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Turkey, Syrian Kurds rush to claim credit in US Baghdadi death operation

The IS leader was reportedly tracked down to a village in Syria's Idlib [Getty]

Date of publication: 27 October, 2019

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Ankara and the Kurdish-led Syrian Democratic Forces have rushed to claim credit for their efforts in the operation that killed IS leader Abu Bakr al-Baghdadi.
Turkey on Sunday said there was "coordination" between Ankara and Washington before the operation which US media reports said targeted and killed Islamic State chief Abu Bakr al-Baghdadi.

"Prior to the US Operation in Idlib Province of Syria last night, information exchange and coordination between the military authorities of both countries took place," the Turkish defence ministry said in a tweet.

It did not give details.

Syria's top Kurdish commander on Sunday also hailed the "historic operation" and claimed cooperation between Washington and the Kurdish-led Syrian Democratic Forces helped facilitate the military action.

Mazloum Abdi, head of the SDF - the US's main local ally in years of battles against the Islamic State group in Syria - said the operation was the result of "joint intelligence work".

Washington has allied with both Turkey and the Kurds in Syria, however Ankara considers the Kurdish fighters to be terrorists and has in recent weeks led a cross-border operation to drive them away from the Turkey-Syria border.

'Suicide'

The elusive chief of IS was believed to be dead after a US military raid in the Idlib region, US media reported earlier on Sunday.

Read more: The Iraq Report: IS leader Baghdadi returns as Iraq seeks regional role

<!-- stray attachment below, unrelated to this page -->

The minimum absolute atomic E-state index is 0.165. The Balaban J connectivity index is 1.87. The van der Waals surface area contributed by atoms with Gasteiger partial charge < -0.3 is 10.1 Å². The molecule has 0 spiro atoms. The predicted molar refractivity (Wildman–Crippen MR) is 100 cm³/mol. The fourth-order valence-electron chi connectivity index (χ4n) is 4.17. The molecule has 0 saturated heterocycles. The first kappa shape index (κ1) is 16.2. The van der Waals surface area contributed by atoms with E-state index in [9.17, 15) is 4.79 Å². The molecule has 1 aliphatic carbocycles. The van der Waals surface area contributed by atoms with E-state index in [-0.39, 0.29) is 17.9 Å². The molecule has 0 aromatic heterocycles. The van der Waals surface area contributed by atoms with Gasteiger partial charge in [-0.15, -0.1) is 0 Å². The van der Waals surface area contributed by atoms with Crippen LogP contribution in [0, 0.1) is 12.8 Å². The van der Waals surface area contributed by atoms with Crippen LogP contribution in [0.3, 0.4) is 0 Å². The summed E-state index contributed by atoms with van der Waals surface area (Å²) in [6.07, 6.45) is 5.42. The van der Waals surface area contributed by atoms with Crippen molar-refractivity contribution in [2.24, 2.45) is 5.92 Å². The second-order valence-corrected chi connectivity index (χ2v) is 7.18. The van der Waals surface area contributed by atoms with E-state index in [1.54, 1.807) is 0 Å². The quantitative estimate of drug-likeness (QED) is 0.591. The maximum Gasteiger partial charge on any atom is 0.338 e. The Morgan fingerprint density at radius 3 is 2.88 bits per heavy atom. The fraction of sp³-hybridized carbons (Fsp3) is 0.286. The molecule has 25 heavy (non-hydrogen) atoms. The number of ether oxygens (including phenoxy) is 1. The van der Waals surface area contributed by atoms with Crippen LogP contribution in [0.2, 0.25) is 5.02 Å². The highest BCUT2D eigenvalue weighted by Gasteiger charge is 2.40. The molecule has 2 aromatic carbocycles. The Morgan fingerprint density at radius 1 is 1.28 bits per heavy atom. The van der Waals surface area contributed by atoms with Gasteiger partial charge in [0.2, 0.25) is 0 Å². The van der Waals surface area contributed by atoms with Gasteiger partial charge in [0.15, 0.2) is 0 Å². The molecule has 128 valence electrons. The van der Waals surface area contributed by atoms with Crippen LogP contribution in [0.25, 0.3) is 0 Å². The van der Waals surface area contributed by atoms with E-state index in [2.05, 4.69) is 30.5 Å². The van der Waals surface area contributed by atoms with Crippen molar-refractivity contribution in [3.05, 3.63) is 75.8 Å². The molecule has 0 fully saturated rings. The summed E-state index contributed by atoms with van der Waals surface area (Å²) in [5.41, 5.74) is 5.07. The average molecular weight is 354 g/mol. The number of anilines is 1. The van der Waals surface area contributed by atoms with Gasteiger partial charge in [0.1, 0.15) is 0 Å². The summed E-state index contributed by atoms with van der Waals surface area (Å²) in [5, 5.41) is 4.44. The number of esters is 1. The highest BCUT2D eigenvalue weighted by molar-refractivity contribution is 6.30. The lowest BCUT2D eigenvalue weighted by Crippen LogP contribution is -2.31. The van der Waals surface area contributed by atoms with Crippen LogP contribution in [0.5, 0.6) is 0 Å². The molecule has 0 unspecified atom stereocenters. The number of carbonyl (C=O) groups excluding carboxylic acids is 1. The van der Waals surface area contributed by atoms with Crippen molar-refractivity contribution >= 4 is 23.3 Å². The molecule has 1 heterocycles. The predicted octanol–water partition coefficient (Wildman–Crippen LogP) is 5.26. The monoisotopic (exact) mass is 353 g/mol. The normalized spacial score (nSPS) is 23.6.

The helicopters targeted a home and a car outside the village of Barisha, the UK-based Syrian Observatory for Human Rights said, in the operation which killed nine people.

US President Donald Trump is expected to make a "major statement" on Sunday at 9:00 am (1300 GMT), the White House said.

Some US media reports quoted government sources saying Baghdadi may have killed himself with a suicide vest as US special operations forces descended.

Self-styled 'caliph'

Baghdadi emerged as the leader of al-Qaeda in Iraq, one of the groups that later became Islamic State of Iraq and the Levant (ISIS) in 2010 and then Islamic State group in 2014, and rose to prominence during the failed merger with al-Qaeda-linked Nusra Front in Syria (now Jabhet Fateh al-Sham).

He did not swear allegiance to the leader of the al-Qaeda franchise, Ayman al-Zawahiri, who had urged IS to focus on Iraq and leave Syria to al-Nusra.

Baghdadi and his fighters split with al-Qaeda and pursued an ultra-violent form of extremism that included bringing back slavery, engaging in genocide on non-Muslim minorities and Shia Muslims, and applying an extreme version of Islamic capital punishments, involving live immolation and mass beheading. 

The group and lone wolves inspired by it have claimed numerous terror attacks from the US to the Philippines, via Europe and the Middle East.

In 2014, following his group's rapid capture of Mosul and vast swathes of western Iraq, he declared himself from the pulpit of al-Nouri Mosque in the Old City of Mosul the new caliph, leader of the entire Muslim nation, a title abolished in 1924 with the fall of the Ottoman Empire.

The declaration was touted by the militants as a way to increase foreign recruitment and migration to the so-called Islamic State. 




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